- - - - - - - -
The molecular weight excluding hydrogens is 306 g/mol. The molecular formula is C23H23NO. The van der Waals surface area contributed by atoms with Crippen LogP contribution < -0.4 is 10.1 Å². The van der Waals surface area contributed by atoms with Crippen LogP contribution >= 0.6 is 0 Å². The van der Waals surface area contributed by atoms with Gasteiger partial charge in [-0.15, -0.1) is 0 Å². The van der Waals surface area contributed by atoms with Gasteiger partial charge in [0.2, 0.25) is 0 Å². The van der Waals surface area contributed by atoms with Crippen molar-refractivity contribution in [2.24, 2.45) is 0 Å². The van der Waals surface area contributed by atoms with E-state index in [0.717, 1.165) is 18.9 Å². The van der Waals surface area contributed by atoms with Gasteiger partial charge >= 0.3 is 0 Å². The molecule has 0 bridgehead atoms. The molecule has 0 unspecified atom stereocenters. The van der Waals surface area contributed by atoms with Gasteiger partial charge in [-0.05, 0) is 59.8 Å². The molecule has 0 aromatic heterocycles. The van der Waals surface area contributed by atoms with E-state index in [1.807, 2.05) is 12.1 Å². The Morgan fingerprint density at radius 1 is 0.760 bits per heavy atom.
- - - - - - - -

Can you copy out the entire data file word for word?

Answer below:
The molecular weight excluding hydrogens is 306 g/mol. The molecular formula is C23H23NO. The van der Waals surface area contributed by atoms with Crippen LogP contribution < -0.4 is 10.1 Å². The van der Waals surface area contributed by atoms with Crippen LogP contribution >= 0.6 is 0 Å². The van der Waals surface area contributed by atoms with Gasteiger partial charge in [-0.15, -0.1) is 0 Å². The van der Waals surface area contributed by atoms with Gasteiger partial charge in [0.2, 0.25) is 0 Å². The van der Waals surface area contributed by atoms with Crippen molar-refractivity contribution in [2.24, 2.45) is 0 Å². The van der Waals surface area contributed by atoms with E-state index in [0.717, 1.165) is 18.9 Å². The van der Waals surface area contributed by atoms with Gasteiger partial charge >= 0.3 is 0 Å². The molecule has 0 bridgehead atoms. The molecule has 0 unspecified atom stereocenters. The van der Waals surface area contributed by atoms with Gasteiger partial charge in [-0.05, 0) is 59.8 Å². The molecule has 0 aromatic heterocycles. The van der Waals surface area contributed by atoms with E-state index in [1.807, 2.05) is 12.1 Å². The Morgan fingerprint density at radius 1 is 0.760 bits per heavy atom.